Tag Archives: nelson

Nelson’s last shore run

John Simpson has been thinking about Nelson, as many do around the anniversary of Trafalgar – as I write, I can see the position of the schooner Pickle on the AIS as she makes her way to Dover and then the Solent for Pickle Night celebrations.

Here’s what John has to say:

‘This Spring I visited Old Portsmouth and the small Camber Dock. It was wonderful to see how this area has been rejuvenated.

‘In 1805 Nelson ate his last breakfast ashore before the battle of Trafalgar near to Camber Dock at The George Hotel, which doesn’t exist now.

‘He left via the hotel’s back entrance to avoid the crowds waiting to see him going down to the beach – by this point in his career, he was in danger of being mobbed like one of today’s rock stars.

‘He passed the 500-year old Square Tower (used then by the navy to store meat – I bet that smelt) and crossed a drawbridge through a sally port to a redoubt on the shore, then joined a boat that rowed him out to his flagship HMS Victory and his fate; she was anchored in St Helen’s Road (to the East of the Isle of Wight).

‘Thirty years ago we used to come into the Camber with our school boats. It was useful to teach students how to tie up onto a harbour wall using long warps and a fender board with the rise and fall of tide, and it was a free mooring!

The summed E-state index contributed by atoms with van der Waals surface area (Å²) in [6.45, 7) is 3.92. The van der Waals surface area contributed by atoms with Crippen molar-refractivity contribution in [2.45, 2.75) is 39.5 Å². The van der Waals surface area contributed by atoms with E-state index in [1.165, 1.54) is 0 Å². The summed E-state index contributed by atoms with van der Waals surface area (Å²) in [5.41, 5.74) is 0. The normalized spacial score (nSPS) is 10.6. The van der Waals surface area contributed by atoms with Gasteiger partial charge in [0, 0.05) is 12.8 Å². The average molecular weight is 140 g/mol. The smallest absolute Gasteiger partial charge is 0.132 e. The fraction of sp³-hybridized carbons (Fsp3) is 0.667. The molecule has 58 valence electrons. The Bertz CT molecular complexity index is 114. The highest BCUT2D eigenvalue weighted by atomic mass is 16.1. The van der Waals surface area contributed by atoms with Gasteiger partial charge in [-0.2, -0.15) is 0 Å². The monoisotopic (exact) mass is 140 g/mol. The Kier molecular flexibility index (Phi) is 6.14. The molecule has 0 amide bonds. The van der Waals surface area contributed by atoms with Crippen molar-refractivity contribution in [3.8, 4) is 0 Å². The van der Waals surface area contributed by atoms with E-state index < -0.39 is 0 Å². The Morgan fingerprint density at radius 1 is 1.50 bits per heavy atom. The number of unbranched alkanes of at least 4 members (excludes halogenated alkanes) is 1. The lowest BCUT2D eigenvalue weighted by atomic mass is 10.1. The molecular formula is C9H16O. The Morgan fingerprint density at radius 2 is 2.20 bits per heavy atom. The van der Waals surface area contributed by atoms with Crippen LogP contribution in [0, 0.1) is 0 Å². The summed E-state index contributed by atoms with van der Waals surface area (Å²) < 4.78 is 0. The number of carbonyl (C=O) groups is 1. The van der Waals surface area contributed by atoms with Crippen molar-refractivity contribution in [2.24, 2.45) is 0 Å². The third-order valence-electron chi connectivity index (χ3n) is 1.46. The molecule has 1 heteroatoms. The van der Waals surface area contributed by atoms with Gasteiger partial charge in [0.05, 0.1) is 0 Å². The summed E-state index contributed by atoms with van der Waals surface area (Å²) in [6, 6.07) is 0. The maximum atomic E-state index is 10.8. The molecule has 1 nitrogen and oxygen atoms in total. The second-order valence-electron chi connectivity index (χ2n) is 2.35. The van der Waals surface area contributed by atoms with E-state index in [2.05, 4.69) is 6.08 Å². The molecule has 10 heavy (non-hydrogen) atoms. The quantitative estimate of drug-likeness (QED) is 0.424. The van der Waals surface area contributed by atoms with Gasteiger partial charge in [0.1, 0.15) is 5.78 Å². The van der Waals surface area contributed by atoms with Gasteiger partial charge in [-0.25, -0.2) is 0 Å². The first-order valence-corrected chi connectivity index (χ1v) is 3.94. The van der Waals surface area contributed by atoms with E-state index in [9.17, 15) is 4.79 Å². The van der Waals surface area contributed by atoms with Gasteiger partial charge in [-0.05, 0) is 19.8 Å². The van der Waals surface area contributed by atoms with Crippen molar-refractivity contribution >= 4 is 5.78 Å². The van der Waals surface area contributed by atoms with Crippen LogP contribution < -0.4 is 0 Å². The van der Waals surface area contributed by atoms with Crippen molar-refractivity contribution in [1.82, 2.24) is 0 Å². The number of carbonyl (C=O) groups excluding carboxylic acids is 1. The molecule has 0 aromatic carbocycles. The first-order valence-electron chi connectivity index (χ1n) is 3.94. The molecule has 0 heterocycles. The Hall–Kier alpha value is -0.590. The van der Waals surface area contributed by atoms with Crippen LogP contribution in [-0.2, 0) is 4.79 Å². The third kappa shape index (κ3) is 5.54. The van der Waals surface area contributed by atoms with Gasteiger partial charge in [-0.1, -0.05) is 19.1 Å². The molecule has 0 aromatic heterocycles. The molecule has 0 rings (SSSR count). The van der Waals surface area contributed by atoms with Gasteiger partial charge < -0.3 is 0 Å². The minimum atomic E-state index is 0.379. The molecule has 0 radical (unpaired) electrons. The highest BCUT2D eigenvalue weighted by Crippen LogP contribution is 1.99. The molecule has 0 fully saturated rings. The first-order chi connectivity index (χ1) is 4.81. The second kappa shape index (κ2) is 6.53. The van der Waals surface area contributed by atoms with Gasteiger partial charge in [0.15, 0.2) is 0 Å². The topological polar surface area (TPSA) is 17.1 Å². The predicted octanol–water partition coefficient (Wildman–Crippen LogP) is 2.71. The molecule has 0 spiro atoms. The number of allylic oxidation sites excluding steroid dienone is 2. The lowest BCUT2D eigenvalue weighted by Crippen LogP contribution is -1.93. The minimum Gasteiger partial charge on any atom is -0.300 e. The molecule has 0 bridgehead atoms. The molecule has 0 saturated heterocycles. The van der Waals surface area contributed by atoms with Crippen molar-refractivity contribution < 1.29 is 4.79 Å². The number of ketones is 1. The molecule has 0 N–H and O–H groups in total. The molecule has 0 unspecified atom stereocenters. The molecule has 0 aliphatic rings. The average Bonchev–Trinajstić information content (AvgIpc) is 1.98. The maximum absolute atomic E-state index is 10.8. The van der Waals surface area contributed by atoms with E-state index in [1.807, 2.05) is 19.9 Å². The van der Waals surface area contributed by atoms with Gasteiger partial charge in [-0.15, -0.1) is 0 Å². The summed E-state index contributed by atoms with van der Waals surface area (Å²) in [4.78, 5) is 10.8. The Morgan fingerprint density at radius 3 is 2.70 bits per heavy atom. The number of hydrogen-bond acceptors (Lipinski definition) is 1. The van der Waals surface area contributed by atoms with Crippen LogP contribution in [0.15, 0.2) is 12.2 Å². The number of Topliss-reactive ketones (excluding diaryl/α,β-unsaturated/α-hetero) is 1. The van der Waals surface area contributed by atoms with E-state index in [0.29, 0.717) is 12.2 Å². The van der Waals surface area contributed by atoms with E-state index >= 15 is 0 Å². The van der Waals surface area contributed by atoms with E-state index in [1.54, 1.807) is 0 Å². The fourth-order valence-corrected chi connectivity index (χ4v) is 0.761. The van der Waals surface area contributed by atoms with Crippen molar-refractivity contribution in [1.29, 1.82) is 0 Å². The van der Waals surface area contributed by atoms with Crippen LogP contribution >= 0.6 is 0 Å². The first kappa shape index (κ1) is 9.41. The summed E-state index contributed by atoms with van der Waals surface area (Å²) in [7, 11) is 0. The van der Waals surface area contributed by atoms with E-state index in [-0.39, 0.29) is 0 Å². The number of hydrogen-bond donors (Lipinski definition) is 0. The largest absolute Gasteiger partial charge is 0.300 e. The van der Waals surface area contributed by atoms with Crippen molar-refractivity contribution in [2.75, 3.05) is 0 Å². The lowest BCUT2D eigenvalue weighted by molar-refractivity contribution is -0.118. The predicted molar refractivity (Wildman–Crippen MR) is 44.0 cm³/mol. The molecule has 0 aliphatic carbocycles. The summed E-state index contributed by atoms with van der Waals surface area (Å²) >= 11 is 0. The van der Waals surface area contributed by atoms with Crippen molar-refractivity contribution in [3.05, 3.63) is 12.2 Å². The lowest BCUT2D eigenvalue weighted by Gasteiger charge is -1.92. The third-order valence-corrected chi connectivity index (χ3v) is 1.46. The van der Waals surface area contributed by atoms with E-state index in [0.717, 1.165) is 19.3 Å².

‘The place and pub were very dilapidated though many local fishing boats still used this handy place. Once I awoke to find our boat Gallivanter pinned down by the bows on a rising tide under a bit of ruined harbour wall ladder. All the crew’s weight was needed to free her.

‘New houses and pontoons were being built and sometimes we would tie up to them.

‘Nowadays Ben Ainslie is using part of this dock as a base for his Land Rover-sponsored America’s Cup campaign. He may have failed in Bermuda, but let’s hope he gets angry again for the next one!

‘There’s also storage racks for powerboats and RIBs, with with quick forklift access to the water and a good diving school. The Bridge Tavern looks much posher with a good mural painted outside…